Willem Prinsloo Agricultural Museum (Rayton)
(Willem Prinsloo Landbou Museum)
Overview of Willem Prinsloo Agricultural Museum
The Willem Prinsloo Agricultural Museum preserves and present South African agricultural history in a unique manner. The Willem Prinsloo museum showcases the development and history of South African agriculture from the Stone Age until 1945.
Who was Willem Prinsloo?
Willem Prinsloo Agricultural Museum was once the home of Willem Petrus Prinsloo, a farmer in the olden days. When Willem bought the farm, then known as Kaalfontein, in 1889, the main house was already built. Willem was nicknamed, "Willem Wragtig" in Afrikaans, which roughly translates to "Willem, Really?!".
Today, visitors can visit Willem's old house, and see the wood-burning stove in the kitchen, and the many family photographs in the hallways and other parts of the house.
Features of the Willem Prinsloo Agricultural Museum
Featuring a large collection of farming implements, tractors and animal drawn vehicles, visitors will find the exhibitions both entertaining and educational. A historic farm yard (1880 - 1920) with indigenous domesticated farm animals, such as Nguni and Afrikaner cattle, Colebrook pigs, Painted Persian sheep and chickens further enhances the Willem Prinsloo Agricultural Museum.
Various demonstrations, including candle-making, cow-milking, roasting of coffee beans and the baking of bread can be seen by prior booking. The Museum Farm stall sells delicious home-made jams, cookies, soap and Ndebele bead work. Willem Prinsloo Museum also distils and sells its own mampoer (moonshine) and liqueurs. The end of May presents the always popular annual Willem Prinsloo Mampoer Festival.
Willem Prinsloo Agricultural Museum features the following attractions and things to do:
- Vehicles of yesteryear
- Tractor and other agricultural engine exhibitions
- Mapoer distilling
- 1880 House Museum with outbuildings
- 1913 House Museum
- Ndebele Homesteads
- Indigenous farm animals
- Picnic and Braai facilities
- Restaurant "Tant Miertjie se Kombuis", which translates to "Aunt Miertjies Kitchen"
Review of Willem Prinsloo Agricultural Museum
On another sunny winter-day we decided to visit Willem Prinsloo Agricultural Museum. Quite a while from the busy city centre, it was definitely worth the drive though. It did seem however that not a lot of people were willing to drive out on this particular day, so we had the facility mostly to ourselves.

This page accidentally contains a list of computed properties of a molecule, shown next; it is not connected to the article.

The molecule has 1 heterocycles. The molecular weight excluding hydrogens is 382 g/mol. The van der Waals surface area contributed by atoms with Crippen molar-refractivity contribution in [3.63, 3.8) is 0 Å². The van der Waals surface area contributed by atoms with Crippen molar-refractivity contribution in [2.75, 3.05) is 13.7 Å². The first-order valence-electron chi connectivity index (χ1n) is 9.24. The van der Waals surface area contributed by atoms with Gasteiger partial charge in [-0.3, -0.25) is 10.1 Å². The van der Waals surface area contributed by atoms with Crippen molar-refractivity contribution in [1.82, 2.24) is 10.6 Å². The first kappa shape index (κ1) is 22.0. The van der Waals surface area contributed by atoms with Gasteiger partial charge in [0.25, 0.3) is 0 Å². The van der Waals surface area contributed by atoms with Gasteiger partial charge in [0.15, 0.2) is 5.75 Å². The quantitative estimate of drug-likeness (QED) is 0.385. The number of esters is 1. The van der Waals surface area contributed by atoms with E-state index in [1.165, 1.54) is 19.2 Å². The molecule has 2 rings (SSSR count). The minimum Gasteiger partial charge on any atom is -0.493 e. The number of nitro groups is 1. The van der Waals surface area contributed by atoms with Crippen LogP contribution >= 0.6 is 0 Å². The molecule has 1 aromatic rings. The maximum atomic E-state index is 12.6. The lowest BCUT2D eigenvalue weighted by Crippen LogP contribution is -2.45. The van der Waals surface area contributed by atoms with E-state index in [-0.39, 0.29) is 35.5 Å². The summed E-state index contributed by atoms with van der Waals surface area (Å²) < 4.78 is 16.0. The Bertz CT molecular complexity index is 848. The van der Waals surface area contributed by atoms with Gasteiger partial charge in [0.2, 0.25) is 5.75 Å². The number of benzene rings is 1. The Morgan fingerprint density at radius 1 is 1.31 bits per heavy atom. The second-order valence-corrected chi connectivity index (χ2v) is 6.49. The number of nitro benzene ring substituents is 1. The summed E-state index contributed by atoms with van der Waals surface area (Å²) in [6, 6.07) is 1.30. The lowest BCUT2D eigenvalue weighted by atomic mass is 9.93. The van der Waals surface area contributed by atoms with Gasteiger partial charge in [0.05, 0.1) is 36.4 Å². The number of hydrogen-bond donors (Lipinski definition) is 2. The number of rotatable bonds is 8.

Upon entering the main exhibition hall, we encountered rows upon rows of farm implements and machines, and old horse-drawn carriages and donkey carts. It is difficult to image a time when this was the only manner of transport! It must've taken days to get from point A to B, which would explain why travelling was such a trying endeavor in the olden days.
We enjoyed walking around the old farm yard, and watching the cows and ducks and turkeys going about their business. The duck pond has a conveniently located bench, and we spent a while reflecting over the serenity of the landscape, while gazing out over the pond.
The Ndebele homestead was quite a let down unfortunately. The thing is completely falling apart, and is in serious need of some renovation. A benefit from the fact that the homestead is breaking apart, is that one can see the clay that was used to built these houses.
As is traditional, we bought our mampoer (moonshine). I tried a sip of it, and wow! it could do some serious damage! I would not want the hangover that is sure to follow after a night with these babies! :)
Tired from walking around, we decided that it is about time for some lunch. The restaurant serves delicious meals, and be sure to try to homemade ginger beer ("gemmerbier" in Afrikaans). The little shop was disappointing, not selling much of worth.
If you enjoy all things "farmy", driving out to Rayton to enjoy the tranquility of the Willem Prinsloo Agricultural Museum is a must-do.